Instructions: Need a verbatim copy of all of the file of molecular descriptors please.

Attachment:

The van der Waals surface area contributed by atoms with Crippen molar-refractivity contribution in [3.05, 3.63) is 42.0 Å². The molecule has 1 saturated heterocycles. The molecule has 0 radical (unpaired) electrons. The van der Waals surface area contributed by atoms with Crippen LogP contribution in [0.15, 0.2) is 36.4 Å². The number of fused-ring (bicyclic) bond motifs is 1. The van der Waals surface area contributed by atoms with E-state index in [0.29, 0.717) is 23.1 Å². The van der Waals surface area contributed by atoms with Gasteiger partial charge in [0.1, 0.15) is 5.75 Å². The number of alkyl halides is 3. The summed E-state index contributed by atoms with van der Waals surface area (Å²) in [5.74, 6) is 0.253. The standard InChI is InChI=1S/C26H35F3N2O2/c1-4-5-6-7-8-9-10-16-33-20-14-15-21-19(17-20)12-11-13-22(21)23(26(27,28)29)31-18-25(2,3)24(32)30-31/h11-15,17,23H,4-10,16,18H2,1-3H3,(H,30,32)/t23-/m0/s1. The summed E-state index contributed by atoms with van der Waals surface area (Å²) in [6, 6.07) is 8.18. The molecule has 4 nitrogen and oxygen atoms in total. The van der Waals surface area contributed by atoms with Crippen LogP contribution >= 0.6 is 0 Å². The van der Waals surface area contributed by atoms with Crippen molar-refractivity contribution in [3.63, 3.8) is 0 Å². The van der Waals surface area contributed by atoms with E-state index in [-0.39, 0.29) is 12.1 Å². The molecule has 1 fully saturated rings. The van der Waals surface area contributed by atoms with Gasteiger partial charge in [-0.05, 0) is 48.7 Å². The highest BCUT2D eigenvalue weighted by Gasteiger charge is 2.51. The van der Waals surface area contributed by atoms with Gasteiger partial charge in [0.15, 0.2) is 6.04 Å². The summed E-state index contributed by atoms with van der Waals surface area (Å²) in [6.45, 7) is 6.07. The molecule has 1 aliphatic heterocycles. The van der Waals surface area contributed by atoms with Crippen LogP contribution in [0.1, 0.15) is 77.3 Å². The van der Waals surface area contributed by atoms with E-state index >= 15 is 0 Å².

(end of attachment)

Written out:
The van der Waals surface area contributed by atoms with Crippen molar-refractivity contribution in [3.05, 3.63) is 42.0 Å². The molecule has 1 saturated heterocycles. The molecule has 0 radical (unpaired) electrons. The van der Waals surface area contributed by atoms with Crippen LogP contribution in [0.15, 0.2) is 36.4 Å². The number of fused-ring (bicyclic) bond motifs is 1. The van der Waals surface area contributed by atoms with E-state index in [0.29, 0.717) is 23.1 Å². The van der Waals surface area contributed by atoms with Gasteiger partial charge in [0.1, 0.15) is 5.75 Å². The number of alkyl halides is 3. The summed E-state index contributed by atoms with van der Waals surface area (Å²) in [5.74, 6) is 0.253. The standard InChI is InChI=1S/C26H35F3N2O2/c1-4-5-6-7-8-9-10-16-33-20-14-15-21-19(17-20)12-11-13-22(21)23(26(27,28)29)31-18-25(2,3)24(32)30-31/h11-15,17,23H,4-10,16,18H2,1-3H3,(H,30,32)/t23-/m0/s1. The summed E-state index contributed by atoms with van der Waals surface area (Å²) in [6, 6.07) is 8.18. The molecule has 4 nitrogen and oxygen atoms in total. The van der Waals surface area contributed by atoms with Crippen LogP contribution >= 0.6 is 0 Å². The van der Waals surface area contributed by atoms with Crippen molar-refractivity contribution in [3.63, 3.8) is 0 Å². The van der Waals surface area contributed by atoms with E-state index in [-0.39, 0.29) is 12.1 Å². The molecule has 1 fully saturated rings. The van der Waals surface area contributed by atoms with Gasteiger partial charge in [-0.05, 0) is 48.7 Å². The highest BCUT2D eigenvalue weighted by Gasteiger charge is 2.51. The van der Waals surface area contributed by atoms with Gasteiger partial charge in [0.15, 0.2) is 6.04 Å². The summed E-state index contributed by atoms with van der Waals surface area (Å²) in [6.45, 7) is 6.07. The molecule has 1 aliphatic heterocycles. The van der Waals surface area contributed by atoms with Crippen LogP contribution in [0.1, 0.15) is 77.3 Å². The van der Waals surface area contributed by atoms with E-state index >= 15 is 0 Å².